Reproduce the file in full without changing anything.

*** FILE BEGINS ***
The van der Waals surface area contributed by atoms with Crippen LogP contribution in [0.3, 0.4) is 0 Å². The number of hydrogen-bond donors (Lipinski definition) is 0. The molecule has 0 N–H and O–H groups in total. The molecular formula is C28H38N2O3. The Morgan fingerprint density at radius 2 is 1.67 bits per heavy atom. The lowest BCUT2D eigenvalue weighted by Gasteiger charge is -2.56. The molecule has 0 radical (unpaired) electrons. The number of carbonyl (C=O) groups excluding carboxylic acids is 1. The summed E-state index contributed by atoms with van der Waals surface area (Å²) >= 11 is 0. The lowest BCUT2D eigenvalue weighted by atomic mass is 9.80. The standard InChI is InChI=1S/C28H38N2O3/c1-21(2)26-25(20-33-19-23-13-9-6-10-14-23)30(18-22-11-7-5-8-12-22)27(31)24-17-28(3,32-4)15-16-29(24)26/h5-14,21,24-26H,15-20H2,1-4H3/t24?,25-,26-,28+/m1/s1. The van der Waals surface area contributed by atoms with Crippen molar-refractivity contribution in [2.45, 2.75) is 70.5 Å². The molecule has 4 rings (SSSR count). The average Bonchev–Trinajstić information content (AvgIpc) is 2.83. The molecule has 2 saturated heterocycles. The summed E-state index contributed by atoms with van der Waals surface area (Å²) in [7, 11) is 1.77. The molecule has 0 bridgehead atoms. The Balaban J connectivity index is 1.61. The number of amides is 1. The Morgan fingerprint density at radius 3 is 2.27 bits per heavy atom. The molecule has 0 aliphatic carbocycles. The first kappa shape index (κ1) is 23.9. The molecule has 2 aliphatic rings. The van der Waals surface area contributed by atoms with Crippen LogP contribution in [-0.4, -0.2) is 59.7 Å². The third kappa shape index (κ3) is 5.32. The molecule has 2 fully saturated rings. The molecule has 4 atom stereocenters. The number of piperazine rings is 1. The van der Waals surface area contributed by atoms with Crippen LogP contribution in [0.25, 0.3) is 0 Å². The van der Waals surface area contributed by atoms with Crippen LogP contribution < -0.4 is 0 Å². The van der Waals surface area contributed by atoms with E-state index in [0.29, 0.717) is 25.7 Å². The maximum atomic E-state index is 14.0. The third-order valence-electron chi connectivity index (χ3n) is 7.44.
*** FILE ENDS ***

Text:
The van der Waals surface area contributed by atoms with Crippen LogP contribution in [0.3, 0.4) is 0 Å². The number of hydrogen-bond donors (Lipinski definition) is 0. The molecule has 0 N–H and O–H groups in total. The molecular formula is C28H38N2O3. The Morgan fingerprint density at radius 2 is 1.67 bits per heavy atom. The lowest BCUT2D eigenvalue weighted by Gasteiger charge is -2.56. The molecule has 0 radical (unpaired) electrons. The number of carbonyl (C=O) groups excluding carboxylic acids is 1. The summed E-state index contributed by atoms with van der Waals surface area (Å²) >= 11 is 0. The lowest BCUT2D eigenvalue weighted by atomic mass is 9.80. The standard InChI is InChI=1S/C28H38N2O3/c1-21(2)26-25(20-33-19-23-13-9-6-10-14-23)30(18-22-11-7-5-8-12-22)27(31)24-17-28(3,32-4)15-16-29(24)26/h5-14,21,24-26H,15-20H2,1-4H3/t24?,25-,26-,28+/m1/s1. The van der Waals surface area contributed by atoms with Crippen molar-refractivity contribution in [2.45, 2.75) is 70.5 Å². The molecule has 4 rings (SSSR count). The average Bonchev–Trinajstić information content (AvgIpc) is 2.83. The molecule has 2 saturated heterocycles. The summed E-state index contributed by atoms with van der Waals surface area (Å²) in [7, 11) is 1.77. The molecule has 0 bridgehead atoms. The Balaban J connectivity index is 1.61. The number of amides is 1. The Morgan fingerprint density at radius 3 is 2.27 bits per heavy atom. The molecule has 0 aliphatic carbocycles. The first kappa shape index (κ1) is 23.9. The molecule has 2 aliphatic rings. The van der Waals surface area contributed by atoms with Crippen LogP contribution in [-0.4, -0.2) is 59.7 Å². The third kappa shape index (κ3) is 5.32. The molecule has 2 fully saturated rings. The molecule has 4 atom stereocenters. The number of piperazine rings is 1. The van der Waals surface area contributed by atoms with Crippen LogP contribution in [0.25, 0.3) is 0 Å². The van der Waals surface area contributed by atoms with Crippen LogP contribution < -0.4 is 0 Å². The van der Waals surface area contributed by atoms with E-state index in [0.29, 0.717) is 25.7 Å². The maximum atomic E-state index is 14.0. The third-order valence-electron chi connectivity index (χ3n) is 7.44.